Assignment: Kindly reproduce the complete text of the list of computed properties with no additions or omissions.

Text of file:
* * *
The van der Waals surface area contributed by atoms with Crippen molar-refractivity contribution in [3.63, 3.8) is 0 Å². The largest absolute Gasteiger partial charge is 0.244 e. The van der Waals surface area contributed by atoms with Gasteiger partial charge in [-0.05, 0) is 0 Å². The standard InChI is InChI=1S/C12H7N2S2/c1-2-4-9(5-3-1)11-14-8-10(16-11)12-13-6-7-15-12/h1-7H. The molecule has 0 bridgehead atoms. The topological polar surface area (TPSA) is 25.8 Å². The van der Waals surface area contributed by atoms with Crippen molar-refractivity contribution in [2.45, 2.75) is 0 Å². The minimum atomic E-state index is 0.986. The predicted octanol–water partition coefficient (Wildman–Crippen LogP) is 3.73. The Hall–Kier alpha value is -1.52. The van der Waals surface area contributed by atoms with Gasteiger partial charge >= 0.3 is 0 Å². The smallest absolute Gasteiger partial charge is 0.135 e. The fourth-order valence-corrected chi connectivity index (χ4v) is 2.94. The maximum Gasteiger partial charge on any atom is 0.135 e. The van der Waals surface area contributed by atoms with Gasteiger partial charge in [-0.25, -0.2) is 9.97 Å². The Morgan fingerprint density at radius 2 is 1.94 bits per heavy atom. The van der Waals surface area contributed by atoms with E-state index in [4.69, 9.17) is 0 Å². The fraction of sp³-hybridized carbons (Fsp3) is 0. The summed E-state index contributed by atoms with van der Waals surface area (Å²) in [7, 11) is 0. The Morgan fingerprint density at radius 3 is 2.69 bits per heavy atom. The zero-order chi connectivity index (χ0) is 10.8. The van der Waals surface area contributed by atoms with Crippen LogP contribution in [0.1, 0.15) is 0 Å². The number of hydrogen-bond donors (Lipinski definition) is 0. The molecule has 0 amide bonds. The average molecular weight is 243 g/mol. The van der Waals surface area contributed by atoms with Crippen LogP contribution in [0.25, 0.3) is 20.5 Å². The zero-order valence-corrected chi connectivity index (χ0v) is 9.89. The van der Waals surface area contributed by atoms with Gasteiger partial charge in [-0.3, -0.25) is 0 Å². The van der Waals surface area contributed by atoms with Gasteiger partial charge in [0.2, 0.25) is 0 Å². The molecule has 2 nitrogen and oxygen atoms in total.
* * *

The van der Waals surface area contributed by atoms with Crippen molar-refractivity contribution in [3.63, 3.8) is 0 Å². The largest absolute Gasteiger partial charge is 0.244 e. The van der Waals surface area contributed by atoms with Gasteiger partial charge in [-0.05, 0) is 0 Å². The standard InChI is InChI=1S/C12H7N2S2/c1-2-4-9(5-3-1)11-14-8-10(16-11)12-13-6-7-15-12/h1-7H. The molecule has 0 bridgehead atoms. The topological polar surface area (TPSA) is 25.8 Å². The van der Waals surface area contributed by atoms with Crippen molar-refractivity contribution in [2.45, 2.75) is 0 Å². The minimum atomic E-state index is 0.986. The predicted octanol–water partition coefficient (Wildman–Crippen LogP) is 3.73. The Hall–Kier alpha value is -1.52. The van der Waals surface area contributed by atoms with Gasteiger partial charge >= 0.3 is 0 Å². The smallest absolute Gasteiger partial charge is 0.135 e. The fourth-order valence-corrected chi connectivity index (χ4v) is 2.94. The maximum Gasteiger partial charge on any atom is 0.135 e. The van der Waals surface area contributed by atoms with Gasteiger partial charge in [-0.25, -0.2) is 9.97 Å². The Morgan fingerprint density at radius 2 is 1.94 bits per heavy atom. The van der Waals surface area contributed by atoms with E-state index in [4.69, 9.17) is 0 Å². The fraction of sp³-hybridized carbons (Fsp3) is 0. The summed E-state index contributed by atoms with van der Waals surface area (Å²) in [7, 11) is 0. The Morgan fingerprint density at radius 3 is 2.69 bits per heavy atom. The zero-order chi connectivity index (χ0) is 10.8. The van der Waals surface area contributed by atoms with Crippen LogP contribution in [0.1, 0.15) is 0 Å². The number of hydrogen-bond donors (Lipinski definition) is 0. The molecule has 0 amide bonds. The average molecular weight is 243 g/mol. The van der Waals surface area contributed by atoms with Crippen LogP contribution in [0.25, 0.3) is 20.5 Å². The zero-order valence-corrected chi connectivity index (χ0v) is 9.89. The van der Waals surface area contributed by atoms with Gasteiger partial charge in [-0.3, -0.25) is 0 Å². The van der Waals surface area contributed by atoms with Gasteiger partial charge in [0.2, 0.25) is 0 Å². The molecule has 2 nitrogen and oxygen atoms in total.